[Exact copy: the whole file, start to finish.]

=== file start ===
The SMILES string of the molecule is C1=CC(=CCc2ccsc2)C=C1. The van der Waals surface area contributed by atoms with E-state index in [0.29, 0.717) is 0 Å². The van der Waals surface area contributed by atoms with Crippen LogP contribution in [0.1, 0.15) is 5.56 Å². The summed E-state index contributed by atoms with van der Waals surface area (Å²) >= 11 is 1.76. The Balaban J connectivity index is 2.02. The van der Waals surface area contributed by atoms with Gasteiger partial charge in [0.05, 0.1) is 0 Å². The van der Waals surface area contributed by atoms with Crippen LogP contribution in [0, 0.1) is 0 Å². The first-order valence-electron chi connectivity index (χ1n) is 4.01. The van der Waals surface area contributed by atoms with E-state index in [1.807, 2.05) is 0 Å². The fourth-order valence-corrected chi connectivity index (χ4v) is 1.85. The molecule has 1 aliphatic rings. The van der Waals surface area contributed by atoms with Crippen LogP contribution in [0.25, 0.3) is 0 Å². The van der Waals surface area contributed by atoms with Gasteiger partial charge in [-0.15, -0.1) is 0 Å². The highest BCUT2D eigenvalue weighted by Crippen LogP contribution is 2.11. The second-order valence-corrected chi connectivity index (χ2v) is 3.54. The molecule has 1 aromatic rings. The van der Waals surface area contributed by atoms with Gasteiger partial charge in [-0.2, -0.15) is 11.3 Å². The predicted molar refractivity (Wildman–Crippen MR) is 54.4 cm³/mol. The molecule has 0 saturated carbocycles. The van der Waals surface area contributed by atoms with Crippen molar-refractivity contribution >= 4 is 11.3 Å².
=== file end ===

The SMILES string of the molecule is C1=CC(=CCc2ccsc2)C=C1. The van der Waals surface area contributed by atoms with E-state index in [0.29, 0.717) is 0 Å². The van der Waals surface area contributed by atoms with Crippen LogP contribution in [0.1, 0.15) is 5.56 Å². The summed E-state index contributed by atoms with van der Waals surface area (Å²) >= 11 is 1.76. The Balaban J connectivity index is 2.02. The van der Waals surface area contributed by atoms with Gasteiger partial charge in [0.05, 0.1) is 0 Å². The van der Waals surface area contributed by atoms with Crippen LogP contribution in [0, 0.1) is 0 Å². The first-order valence-electron chi connectivity index (χ1n) is 4.01. The van der Waals surface area contributed by atoms with E-state index in [1.807, 2.05) is 0 Å². The fourth-order valence-corrected chi connectivity index (χ4v) is 1.85. The molecule has 1 aliphatic rings. The van der Waals surface area contributed by atoms with Crippen LogP contribution in [0.25, 0.3) is 0 Å². The van der Waals surface area contributed by atoms with Gasteiger partial charge in [-0.15, -0.1) is 0 Å². The highest BCUT2D eigenvalue weighted by Crippen LogP contribution is 2.11. The second-order valence-corrected chi connectivity index (χ2v) is 3.54. The molecule has 1 aromatic rings. The van der Waals surface area contributed by atoms with Gasteiger partial charge in [-0.2, -0.15) is 11.3 Å². The predicted molar refractivity (Wildman–Crippen MR) is 54.4 cm³/mol. The molecule has 0 saturated carbocycles. The van der Waals surface area contributed by atoms with Crippen molar-refractivity contribution >= 4 is 11.3 Å².